Four years and over 200 Young Climate Ambassadors from eight countries trained and committed to help tackle the climate crisis. Four years and over 60 wilderness camps — with over 1000 participants from 9 countries — organised to show the interlinkages between ecosystem decline and climate change. Four years and over 350 teachers trained in gamified non-formal environment education and more than 1200 users making use of our e-learning platform. Yes, four years of plenty: a mobile app, climate comedy shows, museums intervened with new layers of climate related information, a board game, festivals greened, and more. So much more.
The Game On! project came to an end in October’s end, and shortly before, organised its Final Conference in Brussels, Belgium, to carry out a final exchange of what has been done and, most importantly, of what is still to be done. And can be done so. With enthusiasm. With energy. With gamification. With the youth.
On 19-20 September, The Novotel Brussels City Centre hotel welcomed over 70 participants for the “Climate Change: Game Over or Game On?” Final Conference. Young Climate Ambassadors, Members of the European Parliament, representatives of youth led projects, journalists and project partners gathered and participated in sessions developed and led by the project’s youth activists, to policy discussions on youth policies and climate justice within the EU borders and beyond, and more.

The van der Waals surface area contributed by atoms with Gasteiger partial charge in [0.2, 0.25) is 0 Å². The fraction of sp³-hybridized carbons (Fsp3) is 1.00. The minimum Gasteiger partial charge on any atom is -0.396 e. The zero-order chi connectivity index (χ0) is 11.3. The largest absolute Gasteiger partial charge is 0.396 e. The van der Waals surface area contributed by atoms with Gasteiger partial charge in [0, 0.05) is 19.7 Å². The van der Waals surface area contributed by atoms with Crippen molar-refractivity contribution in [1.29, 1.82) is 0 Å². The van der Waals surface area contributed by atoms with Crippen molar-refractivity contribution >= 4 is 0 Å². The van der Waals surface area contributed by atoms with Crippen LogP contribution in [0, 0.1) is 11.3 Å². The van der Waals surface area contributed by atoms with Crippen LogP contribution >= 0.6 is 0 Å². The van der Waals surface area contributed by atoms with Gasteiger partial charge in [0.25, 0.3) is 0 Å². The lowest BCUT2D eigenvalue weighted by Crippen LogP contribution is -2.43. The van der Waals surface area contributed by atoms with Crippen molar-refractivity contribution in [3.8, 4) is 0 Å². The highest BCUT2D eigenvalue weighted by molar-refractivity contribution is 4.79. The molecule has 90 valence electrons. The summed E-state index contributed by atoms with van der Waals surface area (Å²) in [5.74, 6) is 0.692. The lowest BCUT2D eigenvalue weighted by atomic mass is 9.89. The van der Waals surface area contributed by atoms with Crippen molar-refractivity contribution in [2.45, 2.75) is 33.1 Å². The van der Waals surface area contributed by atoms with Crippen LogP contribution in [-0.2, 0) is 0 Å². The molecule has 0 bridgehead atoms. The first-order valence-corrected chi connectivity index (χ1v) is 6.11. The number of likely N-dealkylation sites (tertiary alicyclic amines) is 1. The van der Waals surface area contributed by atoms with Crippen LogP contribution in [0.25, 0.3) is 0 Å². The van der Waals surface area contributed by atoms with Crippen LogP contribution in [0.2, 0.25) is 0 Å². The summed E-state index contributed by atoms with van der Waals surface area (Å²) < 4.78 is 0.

Action and Reaction
Care to understand how resource consumption and the come-and-goes of development between the Global South and Global North nations work out? The Terra Futura board game — developed by Czech partner Na Mysli and presented by Young Ambassadors Denisa Binderová & Lucie Uxová — focuses on teaching how, as we extract resources and convert them to finalised products, we can affect other players — in the board and in the globe — with our actions — and greed.
Ever wondered how the voice of the youth can make a change in the Conference of the Parties? Bulgarian Young Ambassadors Svetlana Vylkova & Mario Shimbov explored this reality alongside an approach involving the improv theatre approach.
On the other hand, a constant way to communicate the power of eco-consciousness can be easily activated through podcasting, just as Young Ambassadors Juraj Lubik, from Slovakia, and Kateřina Mazancová, from the Czech Republic, showed in their workshop aiming to cover the process from idea to impact.
The sessions were numerous, yes, and the lessons learned from them even more so. They included, among others, how wilderness camps can help in the mission to change and learn, how bird ringing camps can be used for both climate research and awareness raising, ways to approach and tackle degrowth, or how museum exhibitions can be intervened in a playful manner through escape rooms, to name only a few of the experiences shared during the conference and the project.
The Game Must Go On!
Now, just like with the conference, Game On! also comes to an end. Within its 4-year sprint, partners, young activists, journalists, politicians, teachers, and the general population have been exposed — through novel, interactive ways — to up-to-date information on climate change, biodiversity conservation and climate action; to the hurdles we face and, above all else, to what we can do to confront them.
And despite the project has now come to an end, Game On! and its partners reject the notion that our mission to save the planet is over.
It is still on. We can overcome its challenges. We must. We shall.
Are you in? If ‘yes’, then #GameOn!